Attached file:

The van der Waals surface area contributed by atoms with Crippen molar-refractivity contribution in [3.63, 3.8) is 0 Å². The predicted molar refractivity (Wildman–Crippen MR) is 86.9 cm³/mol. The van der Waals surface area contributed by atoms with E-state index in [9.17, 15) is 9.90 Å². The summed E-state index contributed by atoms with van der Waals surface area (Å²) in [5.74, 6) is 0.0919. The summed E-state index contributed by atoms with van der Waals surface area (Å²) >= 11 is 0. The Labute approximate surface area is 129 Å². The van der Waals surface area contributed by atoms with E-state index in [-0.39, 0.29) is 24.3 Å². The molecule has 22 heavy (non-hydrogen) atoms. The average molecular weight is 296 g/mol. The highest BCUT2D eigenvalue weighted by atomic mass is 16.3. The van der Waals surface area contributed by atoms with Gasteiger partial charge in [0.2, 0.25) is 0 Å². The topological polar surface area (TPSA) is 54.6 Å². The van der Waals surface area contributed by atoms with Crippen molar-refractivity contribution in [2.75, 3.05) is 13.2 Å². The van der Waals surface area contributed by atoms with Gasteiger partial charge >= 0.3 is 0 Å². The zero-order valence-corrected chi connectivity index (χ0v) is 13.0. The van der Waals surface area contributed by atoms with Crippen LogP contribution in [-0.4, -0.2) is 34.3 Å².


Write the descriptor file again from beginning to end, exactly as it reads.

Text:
The van der Waals surface area contributed by atoms with Crippen molar-refractivity contribution in [3.63, 3.8) is 0 Å². The predicted molar refractivity (Wildman–Crippen MR) is 86.9 cm³/mol. The van der Waals surface area contributed by atoms with E-state index in [9.17, 15) is 9.90 Å². The summed E-state index contributed by atoms with van der Waals surface area (Å²) in [5.74, 6) is 0.0919. The summed E-state index contributed by atoms with van der Waals surface area (Å²) >= 11 is 0. The Labute approximate surface area is 129 Å². The van der Waals surface area contributed by atoms with E-state index in [-0.39, 0.29) is 24.3 Å². The molecule has 22 heavy (non-hydrogen) atoms. The average molecular weight is 296 g/mol. The highest BCUT2D eigenvalue weighted by atomic mass is 16.3. The van der Waals surface area contributed by atoms with Gasteiger partial charge in [0.2, 0.25) is 0 Å². The topological polar surface area (TPSA) is 54.6 Å². The van der Waals surface area contributed by atoms with Crippen molar-refractivity contribution in [2.75, 3.05) is 13.2 Å². The van der Waals surface area contributed by atoms with Gasteiger partial charge >= 0.3 is 0 Å². The zero-order valence-corrected chi connectivity index (χ0v) is 13.0. The van der Waals surface area contributed by atoms with Crippen LogP contribution in [-0.4, -0.2) is 34.3 Å².